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Fidelity. Loyalty. Passion. Beauty. Flight.
An owl who takes the form of a man, Alder's exotic, affectionate, passionate and loyal. Taj could never have imagined anyone he'd love more and vows his fidelity to Alder until the end of time. Even when Alder loses his wings and can no longer fly in the shape of an owl, Taj stands fast, refusing to let his man give up. Whatever he has to do to help Alder fly again, he won't hesitate.
A tattoo artist who seeks beauty in all things, Paulian has had his fill of man's inhumanity to man, and to the world. In the wake of an Atlantic oil spill, he wishes with all his heart that he could save one. Just one: a man named Adek. Wild things are not meant to be caged, but swans mate for life...
It's long been said that the song of a nightingale is one of sorrow for the fallen and the heartbroken. Ger's been dealt more than his share of troubles in recent days. He doesn't expect anything more than a chance to catch his breath when he accepts the offer of caretaking a friend's apartment for a month -- but what he finds in Magnus, the reclusive owner, is so much more.
Publisher's Note: Birds of Prey contains the previously published novellas Night Owl, Black Swan, and Nightingale's Song.
Praise for Night Owl
"Rife with Willa Okati's trademark unusual depth of perception (I often think Ms. Okati is psychic in her ability to view her characters "from the inside out") Night Owl continues her stunning unanimous successes in interweaving deep characterization with important emotional issues and a backdrop of sizzling, scorching, male/male sexuality and sensuality."
-- Frost's Fancy, Rainbow Reviews
"I felt Taj's emotions right along with him: love, pain, hope. Feeling along with Taj made the ending all the more satisfying. If you're looking for a quick, emotional tale with an unusual shifter, pick up Night Owl."
-- Cassie, Joyfully Reviewed
Praise for Black Swan
"Purely masterful in every way."
-- Nightside, Whipped Cream Reviews
"Ms. Okati's story Black Swan is a beautifully written story of love and truth."
-- Teresa, Fallen Angel Reviews
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Birds of Prey (Box Set)
All rights reserved.
Copyright ©2018 Willa Okati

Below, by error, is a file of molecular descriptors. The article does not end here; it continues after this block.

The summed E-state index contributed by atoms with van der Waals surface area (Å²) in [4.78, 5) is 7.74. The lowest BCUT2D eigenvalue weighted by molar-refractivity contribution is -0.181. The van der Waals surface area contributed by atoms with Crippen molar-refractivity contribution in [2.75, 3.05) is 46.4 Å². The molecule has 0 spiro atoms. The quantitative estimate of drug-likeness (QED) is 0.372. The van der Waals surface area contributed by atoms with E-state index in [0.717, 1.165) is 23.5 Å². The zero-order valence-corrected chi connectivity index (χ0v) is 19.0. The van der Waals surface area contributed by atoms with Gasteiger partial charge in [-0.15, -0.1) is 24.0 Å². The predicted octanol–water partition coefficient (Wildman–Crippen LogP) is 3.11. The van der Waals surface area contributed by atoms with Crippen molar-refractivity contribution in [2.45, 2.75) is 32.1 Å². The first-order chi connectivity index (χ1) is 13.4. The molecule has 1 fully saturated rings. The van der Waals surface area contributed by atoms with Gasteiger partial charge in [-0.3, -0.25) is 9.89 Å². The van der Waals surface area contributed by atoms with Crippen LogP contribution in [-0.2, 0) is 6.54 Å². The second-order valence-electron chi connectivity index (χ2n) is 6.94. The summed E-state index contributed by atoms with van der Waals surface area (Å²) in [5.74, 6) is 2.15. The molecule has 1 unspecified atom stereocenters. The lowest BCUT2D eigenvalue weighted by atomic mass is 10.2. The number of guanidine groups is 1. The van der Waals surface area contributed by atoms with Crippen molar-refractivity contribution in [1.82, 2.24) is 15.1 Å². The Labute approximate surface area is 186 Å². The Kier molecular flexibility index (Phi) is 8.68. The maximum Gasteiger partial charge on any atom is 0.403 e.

Excerpt from Night Owl
Taj's life changes on a Saturday night.
Three weeks out of the military, he still doesn't sleep well, too used to tossing and turning in the sweltering heat, in the company of other soldiers, all of them restless, waiting for the next round of screaming missiles overhead. Limbs aching from harsh use, weak from the relentless sun. The skies are not their friends.
Taj doesn't know anyone in the city he's moved to, and he prefers it that way. He wants a fresh start. Anyone who sees him with his sable hair buzzed close to the scalp and his erect posture will pin him for ex-military, sure, but otherwise they don't know anything about him.
He's free to be all he can be. And what he wants to be most is a man with a home. And for Taj, a home means someone to share it with.
Taj has thought about getting a dog, but as good as hounds are, they don't fill all the empty spaces in a man's life. No, Taj wants a man -- and he can say it easily, out here in civilian life -- a strong, tough man with a soft heart and a hot body, a man who'll challenge him and captivate his fantasies.
That's what home means to him.
And so ironically enough, he's at a bar. Some hole in the wall in the trendily ramshackle part of downtown; his neighbor Ray-Don, an ex-Marine, told him about the place. Taj forgot the name as soon as he walked in.
A few folks, less than thrilled with the government, gave him the hairy eyeball when he first arrived, but they've forgotten about him now. They ignore him, twined around their boys in eyeliner, black-painted nails thrust through dyed, spiked hair, and crimson-painted lips consuming one another. Some male, some female, and some Taj can't tell about.
No one for him. Not yet. S'okay. The night's young.